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Compassion Please

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Hello, this is my first post.  I am a Methodist minister working as a hospice chaplain, for 25 years now.  I have a longstanding interest in Daoist philosophy and internal martial arts.  I struggle with regular, sustained practice of these arts—Chi Kung and T’ai Chi, to be precise—and must confess to being an on-again, off-again practitioner.  I have experienced the healing power of Chi Kung.  

Because of what I see as profound and in some cases uncannily similar parallels in teaching, philosophy, and healing practices, I have wondered if there is an historic connection between Jesus and Daoist thought/practice.  It would have been entirely possible for Jesus to have traveled to China in the first century, although I am aware of no direct, sound evidence for this.  However there are other channels through which Jesus might have been influenced by Daoist thought and I remain open to the possibility, although I don’t need to believe in a direct influence in order to love both Jesus’ teaching and Daoist philosophy and practice, and to see parallels between the two.  Great teachings can arise spontaneously and independently, and be similar.  

I am glad to be a new member here.  

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Posted (edited)

Welcome, I see there's another account with your IP.  Please be aware, users can have only 1 account here. 

Welcome to the Dao Bums.  A wonderful forum to learn, discuss and cultivate.  Below are 3 important sections: Our Rules, The Insult Policy and our 3 Foundations.  Before you join give them a read. 

 

Most of it boils down to being respectful.  No name calling or trolling.  Post as if your mom's looking over your shoulder.  Discussion and arguments are what the board is about.  Keep it civil, don't get personal.  Don't be a troll or one issue zealot. 

 

We're here for good conversation and make some friends along the way, to be a community.  Jump right in, start threads asking questions, look for interesting threads and post your (relevant) thoughts. 

 

For the first week you will be restricted to ten posts per day but after that you can post as much as you like. Also, until you’ve posted fifteen times in the forums, you’ll be a “Junior Bum” with somewhat restricted access and will be allowed only two private messages per day.

 

Good luck in your pursuits and best wishes to you,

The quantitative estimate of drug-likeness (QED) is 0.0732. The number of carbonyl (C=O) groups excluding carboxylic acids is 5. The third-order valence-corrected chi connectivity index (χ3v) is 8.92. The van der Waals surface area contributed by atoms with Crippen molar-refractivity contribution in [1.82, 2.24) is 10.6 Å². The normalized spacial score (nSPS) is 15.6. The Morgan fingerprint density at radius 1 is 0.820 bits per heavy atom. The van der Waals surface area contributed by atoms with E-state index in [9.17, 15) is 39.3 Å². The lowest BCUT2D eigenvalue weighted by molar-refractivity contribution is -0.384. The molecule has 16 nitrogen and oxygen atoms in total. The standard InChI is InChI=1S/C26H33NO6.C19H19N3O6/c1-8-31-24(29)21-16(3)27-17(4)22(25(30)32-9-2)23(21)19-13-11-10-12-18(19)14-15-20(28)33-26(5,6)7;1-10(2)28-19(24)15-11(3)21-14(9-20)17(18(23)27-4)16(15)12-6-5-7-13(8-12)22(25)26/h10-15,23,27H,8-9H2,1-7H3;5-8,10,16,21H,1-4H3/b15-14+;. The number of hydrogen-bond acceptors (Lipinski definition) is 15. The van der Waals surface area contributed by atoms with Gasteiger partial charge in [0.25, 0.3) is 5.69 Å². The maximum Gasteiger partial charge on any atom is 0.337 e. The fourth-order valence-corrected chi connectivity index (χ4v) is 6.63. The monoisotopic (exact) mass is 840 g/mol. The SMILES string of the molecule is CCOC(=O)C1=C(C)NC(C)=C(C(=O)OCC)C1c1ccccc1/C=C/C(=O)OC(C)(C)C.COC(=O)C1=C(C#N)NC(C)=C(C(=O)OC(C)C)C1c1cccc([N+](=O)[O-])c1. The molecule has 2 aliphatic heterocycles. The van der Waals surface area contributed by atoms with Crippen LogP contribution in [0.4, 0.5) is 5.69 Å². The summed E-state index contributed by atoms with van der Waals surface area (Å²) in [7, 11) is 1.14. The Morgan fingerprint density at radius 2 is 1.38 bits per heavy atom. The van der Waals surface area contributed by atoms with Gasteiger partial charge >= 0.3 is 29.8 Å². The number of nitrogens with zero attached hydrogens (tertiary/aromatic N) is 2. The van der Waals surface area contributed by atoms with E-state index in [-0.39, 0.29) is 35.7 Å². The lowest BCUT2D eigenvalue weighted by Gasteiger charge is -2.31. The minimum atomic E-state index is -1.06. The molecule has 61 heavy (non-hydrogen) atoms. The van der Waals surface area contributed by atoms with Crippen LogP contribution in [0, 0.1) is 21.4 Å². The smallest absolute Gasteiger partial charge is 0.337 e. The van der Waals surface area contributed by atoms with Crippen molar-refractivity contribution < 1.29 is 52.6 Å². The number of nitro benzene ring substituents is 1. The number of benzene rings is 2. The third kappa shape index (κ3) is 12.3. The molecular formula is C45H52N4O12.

Bless you for the hospice work.  That requires so much compassion.    Looking into history is always fascinating just beware getting too preachy.  Glad to have you here.

 

 the TDB team

 

Read and review Our Rules:

 

 

Our Insult Policy- Read it, Live it

 

 

Edited by Welcomer

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Posted (edited)

Hello Compassion Please. Welcome! 

 

I should warn you that some people here may get quite triggered and argumentative and insulting when it comes to certain religious topics and religious figures.  Also, moderators appear to be in shorter supply here recently, so be warned. Also, this is more of a widely eclectic discussion forum than a pure 'Daoist' discussion forum. :) 

 

Qigong and internal martial arts are practices which have a long and varied history in China, and although the term 'qigong' (chi kung) itself is a newer term, some of the practices them self may have roots which may go back for potentially thousands of years. Such practices in China are not always necessarily linked to Daoism specifically, although in many cases they may be. There are also qigong and martial arts practices which are associated with Buddhism in China, and qigong and martial arts practices in China which may have no overt association to any religion. 'Daoism' itself is also more of an umbrella term which covers many varied practices and native traditions in China, and many of those traditions and practices may have quite different roots and outlooks. Some of what may be included under the Daoism umbrella might be better termed folk religious practices, and then there are other practices and traditions such as some forms of qigong and neigong and martial arts and related which may be less religion affiliated, or not religion affiliated at all, but which may claim roots going back to the times of Lao Tzu (the Dao De Jing text) (estimated approximately 500 to 600 BC) and the Yellow Emperor (AKA Huangdi) (estimated over 2500 years BC), etc.